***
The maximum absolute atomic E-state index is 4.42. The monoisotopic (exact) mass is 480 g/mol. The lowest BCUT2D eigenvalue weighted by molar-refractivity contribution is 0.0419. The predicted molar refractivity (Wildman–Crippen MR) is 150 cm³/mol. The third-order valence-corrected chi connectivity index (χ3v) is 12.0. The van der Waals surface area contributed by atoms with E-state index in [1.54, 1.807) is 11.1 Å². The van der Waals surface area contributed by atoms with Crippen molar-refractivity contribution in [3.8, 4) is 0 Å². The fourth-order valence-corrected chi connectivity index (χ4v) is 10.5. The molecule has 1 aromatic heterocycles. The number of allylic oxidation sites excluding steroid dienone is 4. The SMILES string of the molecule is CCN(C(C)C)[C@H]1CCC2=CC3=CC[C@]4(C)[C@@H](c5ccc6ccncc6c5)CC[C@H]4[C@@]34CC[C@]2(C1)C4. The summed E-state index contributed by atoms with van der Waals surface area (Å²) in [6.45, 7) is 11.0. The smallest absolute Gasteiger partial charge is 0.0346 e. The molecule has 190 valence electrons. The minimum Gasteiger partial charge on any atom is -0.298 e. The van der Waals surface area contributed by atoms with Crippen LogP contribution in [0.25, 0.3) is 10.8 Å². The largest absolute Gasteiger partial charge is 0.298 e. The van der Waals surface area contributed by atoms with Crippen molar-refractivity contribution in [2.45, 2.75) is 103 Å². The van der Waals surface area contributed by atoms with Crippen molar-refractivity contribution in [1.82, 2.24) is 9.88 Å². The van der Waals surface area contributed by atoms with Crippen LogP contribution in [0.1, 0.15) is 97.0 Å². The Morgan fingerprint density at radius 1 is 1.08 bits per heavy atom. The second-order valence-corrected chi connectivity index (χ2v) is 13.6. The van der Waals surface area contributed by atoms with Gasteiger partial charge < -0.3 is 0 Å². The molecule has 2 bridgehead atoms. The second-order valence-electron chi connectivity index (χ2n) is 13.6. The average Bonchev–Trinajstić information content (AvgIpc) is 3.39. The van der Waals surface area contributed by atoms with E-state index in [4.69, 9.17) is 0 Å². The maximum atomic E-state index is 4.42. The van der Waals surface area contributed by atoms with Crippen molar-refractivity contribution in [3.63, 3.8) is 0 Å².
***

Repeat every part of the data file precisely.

The maximum absolute atomic E-state index is 4.42. The monoisotopic (exact) mass is 480 g/mol. The lowest BCUT2D eigenvalue weighted by molar-refractivity contribution is 0.0419. The predicted molar refractivity (Wildman–Crippen MR) is 150 cm³/mol. The third-order valence-corrected chi connectivity index (χ3v) is 12.0. The van der Waals surface area contributed by atoms with E-state index in [1.54, 1.807) is 11.1 Å². The van der Waals surface area contributed by atoms with Crippen molar-refractivity contribution in [3.8, 4) is 0 Å². The fourth-order valence-corrected chi connectivity index (χ4v) is 10.5. The molecule has 1 aromatic heterocycles. The number of allylic oxidation sites excluding steroid dienone is 4. The SMILES string of the molecule is CCN(C(C)C)[C@H]1CCC2=CC3=CC[C@]4(C)[C@@H](c5ccc6ccncc6c5)CC[C@H]4[C@@]34CC[C@]2(C1)C4. The summed E-state index contributed by atoms with van der Waals surface area (Å²) in [6.45, 7) is 11.0. The smallest absolute Gasteiger partial charge is 0.0346 e. The molecule has 190 valence electrons. The minimum Gasteiger partial charge on any atom is -0.298 e. The van der Waals surface area contributed by atoms with Crippen LogP contribution in [0.25, 0.3) is 10.8 Å². The largest absolute Gasteiger partial charge is 0.298 e. The van der Waals surface area contributed by atoms with Crippen molar-refractivity contribution in [2.45, 2.75) is 103 Å². The van der Waals surface area contributed by atoms with Crippen molar-refractivity contribution in [1.82, 2.24) is 9.88 Å². The van der Waals surface area contributed by atoms with Crippen LogP contribution in [0.1, 0.15) is 97.0 Å². The Morgan fingerprint density at radius 1 is 1.08 bits per heavy atom. The second-order valence-corrected chi connectivity index (χ2v) is 13.6. The van der Waals surface area contributed by atoms with Gasteiger partial charge < -0.3 is 0 Å². The molecule has 2 bridgehead atoms. The second-order valence-electron chi connectivity index (χ2n) is 13.6. The average Bonchev–Trinajstić information content (AvgIpc) is 3.39. The van der Waals surface area contributed by atoms with E-state index in [4.69, 9.17) is 0 Å². The maximum atomic E-state index is 4.42. The van der Waals surface area contributed by atoms with Crippen molar-refractivity contribution in [3.63, 3.8) is 0 Å².